That’s it! It’s so easy and the result is amazingly simple, tangy, creamy yogurt! I love to add some organic, raspberry jam to it. It’s addicting! Knowing that I can make an entire *gallon* of yogurt for the cost of a gallon of raw milk is just icing on the organic cake!

    Additional tips:

    If you want to culture a 24-hour yogurt, you have to add a heat source like a heating pad set on low. If you have a crock pot with a keep warm setting, you could use that as well. I have not tried either of these options yet so I cannot personally vouch for their effectiveness.

    Also, you can put the cooler in your oven with the light on overnight to regulate temperature even more. I find the yogurt to be creamier with the oven method.

    I would like to experiment with making a truly raw milk yogurt. I have been heating my raw milk and adding the culture after heating but I know that there are ways to keep the milk in its raw state and still make it work.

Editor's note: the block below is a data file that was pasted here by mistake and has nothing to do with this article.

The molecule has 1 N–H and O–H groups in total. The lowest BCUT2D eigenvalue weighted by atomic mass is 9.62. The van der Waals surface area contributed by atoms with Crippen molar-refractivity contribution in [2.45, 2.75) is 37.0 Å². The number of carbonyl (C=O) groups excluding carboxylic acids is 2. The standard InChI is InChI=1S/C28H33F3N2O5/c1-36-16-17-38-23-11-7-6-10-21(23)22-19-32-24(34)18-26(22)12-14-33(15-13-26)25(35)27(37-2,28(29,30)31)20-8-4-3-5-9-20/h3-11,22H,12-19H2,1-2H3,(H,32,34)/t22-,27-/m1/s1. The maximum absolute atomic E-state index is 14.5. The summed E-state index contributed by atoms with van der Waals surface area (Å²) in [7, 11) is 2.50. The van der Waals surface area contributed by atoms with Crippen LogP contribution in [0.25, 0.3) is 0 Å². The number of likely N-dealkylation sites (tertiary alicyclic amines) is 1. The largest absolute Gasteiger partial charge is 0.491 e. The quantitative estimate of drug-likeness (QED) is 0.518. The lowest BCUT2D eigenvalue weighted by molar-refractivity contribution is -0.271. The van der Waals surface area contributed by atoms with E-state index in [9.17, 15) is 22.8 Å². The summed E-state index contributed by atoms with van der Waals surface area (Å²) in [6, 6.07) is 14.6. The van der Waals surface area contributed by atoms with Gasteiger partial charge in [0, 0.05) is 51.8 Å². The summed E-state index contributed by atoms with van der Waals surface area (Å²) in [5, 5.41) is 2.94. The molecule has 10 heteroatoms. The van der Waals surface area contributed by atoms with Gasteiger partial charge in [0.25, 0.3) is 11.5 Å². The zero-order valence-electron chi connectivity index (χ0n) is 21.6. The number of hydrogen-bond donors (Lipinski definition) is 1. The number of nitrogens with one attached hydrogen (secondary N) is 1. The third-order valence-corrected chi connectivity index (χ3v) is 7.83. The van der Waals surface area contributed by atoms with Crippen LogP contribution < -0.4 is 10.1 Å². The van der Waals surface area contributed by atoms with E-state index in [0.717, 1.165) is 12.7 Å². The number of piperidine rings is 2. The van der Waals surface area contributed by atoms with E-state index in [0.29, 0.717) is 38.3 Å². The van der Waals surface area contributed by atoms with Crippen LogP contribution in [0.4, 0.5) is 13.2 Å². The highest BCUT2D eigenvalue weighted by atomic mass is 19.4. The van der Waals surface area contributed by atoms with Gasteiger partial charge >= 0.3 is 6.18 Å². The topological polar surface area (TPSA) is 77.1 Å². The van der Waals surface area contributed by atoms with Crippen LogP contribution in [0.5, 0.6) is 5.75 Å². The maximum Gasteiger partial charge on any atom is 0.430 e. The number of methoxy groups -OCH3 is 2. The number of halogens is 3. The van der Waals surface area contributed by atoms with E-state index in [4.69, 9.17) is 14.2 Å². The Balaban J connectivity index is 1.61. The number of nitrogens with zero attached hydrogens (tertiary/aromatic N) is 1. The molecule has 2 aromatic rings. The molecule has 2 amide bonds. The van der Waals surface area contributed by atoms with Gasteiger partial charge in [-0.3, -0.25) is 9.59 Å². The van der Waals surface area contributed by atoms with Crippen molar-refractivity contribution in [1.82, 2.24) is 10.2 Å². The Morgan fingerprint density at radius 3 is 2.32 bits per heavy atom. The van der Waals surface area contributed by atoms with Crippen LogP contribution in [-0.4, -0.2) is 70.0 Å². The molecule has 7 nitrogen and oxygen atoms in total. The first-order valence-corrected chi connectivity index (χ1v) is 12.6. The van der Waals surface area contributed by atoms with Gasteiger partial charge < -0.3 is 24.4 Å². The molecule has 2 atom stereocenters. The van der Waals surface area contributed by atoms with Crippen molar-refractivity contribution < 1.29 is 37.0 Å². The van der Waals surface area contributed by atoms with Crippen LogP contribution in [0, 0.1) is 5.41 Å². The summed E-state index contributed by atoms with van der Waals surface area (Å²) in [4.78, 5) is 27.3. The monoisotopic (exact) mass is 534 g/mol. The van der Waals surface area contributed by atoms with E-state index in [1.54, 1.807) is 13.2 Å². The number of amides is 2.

If you make some of the yogurt in little 4oz mason jars, they make perfect yogurt cups! Great for kids, or on the go!

    Always save 1/4 cup of yogurt per quart for the next batch!

    I’ll be posting more about this as I continue my experiments. In the meantime, Enjoy!

     

    This post is part of Traditional TuesdayReal Food Wednesday, Whole Food WednesdaysSimple Lives ThursdayFight Back Friday, Foodie Friday, Pennywise Platter, and Freaky Friday.

    SarahPAID ENDORSEMENT DISCLOSURE: In order for me to support my blogging activities, I may receive monetary compensation or other types of remuneration for my endorsement, recommendation, testimonial and/or link to any products or services from this blog.

    About